Feature Exhibition Paintings from the Kyoto Imperial Palace: The Shishinden

General Information

Exhibition Title Feature Exhibition
Paintings from the Kyoto Imperial Palace: The Shishinden
Period January 2 – February 2, 2020
Venue Heisei Chishinkan Wing (The Collections Galleries), Gallery 2F-4
Transportation JR, Kintetsu Railway, Keihan Railway, Hankyu Railway, City Bus / Map
Closed Closed on Monday
*The museum will be opened on Mondays January 13, 2020 and closed on Tuesdays January 14, 2020.
Museum Hours Tuesday - Thursday, Sunday: 9:30 a.m.–5:00 p.m. (Entrance Until 4:30 p.m.)
Fridays and Saturdays: 9:30 a.m.–8:00 p.m. (Entrance until 7:30 p.m.)
Admission Adult 520 yen (410 yen)
Univ. Student 260 yen (210 yen)
*Fees in parentheses are for groups of 20+
*Admission is free for high school students and other youths age 0–17, seniors over 70, visitors with disabilities and one caretaker, and for Campus Members (including faculty). Please show I.D.

Images from the Exhibit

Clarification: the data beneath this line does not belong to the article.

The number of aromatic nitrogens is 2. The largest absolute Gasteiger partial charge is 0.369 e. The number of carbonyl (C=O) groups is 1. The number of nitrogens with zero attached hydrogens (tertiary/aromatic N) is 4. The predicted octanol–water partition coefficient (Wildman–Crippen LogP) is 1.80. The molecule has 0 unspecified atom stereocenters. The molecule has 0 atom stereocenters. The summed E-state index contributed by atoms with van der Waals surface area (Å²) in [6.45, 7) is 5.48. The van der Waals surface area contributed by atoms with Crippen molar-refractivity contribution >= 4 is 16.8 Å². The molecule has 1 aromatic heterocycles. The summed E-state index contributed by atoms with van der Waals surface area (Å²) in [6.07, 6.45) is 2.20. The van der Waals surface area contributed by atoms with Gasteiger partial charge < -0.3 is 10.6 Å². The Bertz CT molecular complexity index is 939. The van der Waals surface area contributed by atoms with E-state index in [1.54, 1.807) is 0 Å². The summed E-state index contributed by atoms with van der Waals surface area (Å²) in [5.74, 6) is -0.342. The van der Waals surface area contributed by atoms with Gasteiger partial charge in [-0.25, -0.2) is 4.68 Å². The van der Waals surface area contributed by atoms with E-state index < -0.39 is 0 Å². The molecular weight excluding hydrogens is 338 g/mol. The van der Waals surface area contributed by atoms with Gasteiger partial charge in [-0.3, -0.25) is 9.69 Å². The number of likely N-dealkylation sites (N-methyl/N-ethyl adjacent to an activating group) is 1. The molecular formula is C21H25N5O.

The Ceremonial Hall (Shishinden) is considered the most important building on the imperial palace grounds, which came to serve as official building for enthronement and state ceremonies sometime after the mid-Heian period (794–1185).

The panels from the Shishinden in this exhibit, depict Thirty-two Chinese Sages and are installed behind the platform of the emperor's throne (takamikura). The paintings portray thirty-two sages that are said to have lived between the Shang dynasty (ca. 1750–1045 BCE) and Tang dynasty (618–906), in China. They are associated with ethical rule and can be placed within the tradition of moral paragon painting. The center panels feature a pair of guardian lion and lion-dog, and an auspicious turtle.

Today, while most of the wall panels found at the imperial palace were newly painted during a major reconstruction project in 1855, the Thirty-two Chinese Sages panels date to 1792, two years after the Ceremonial Hall was completed. Please take a good look at the nine panels from the Ceremonial Hall displayed on this rare occasion.

A Message to Museum Visitors

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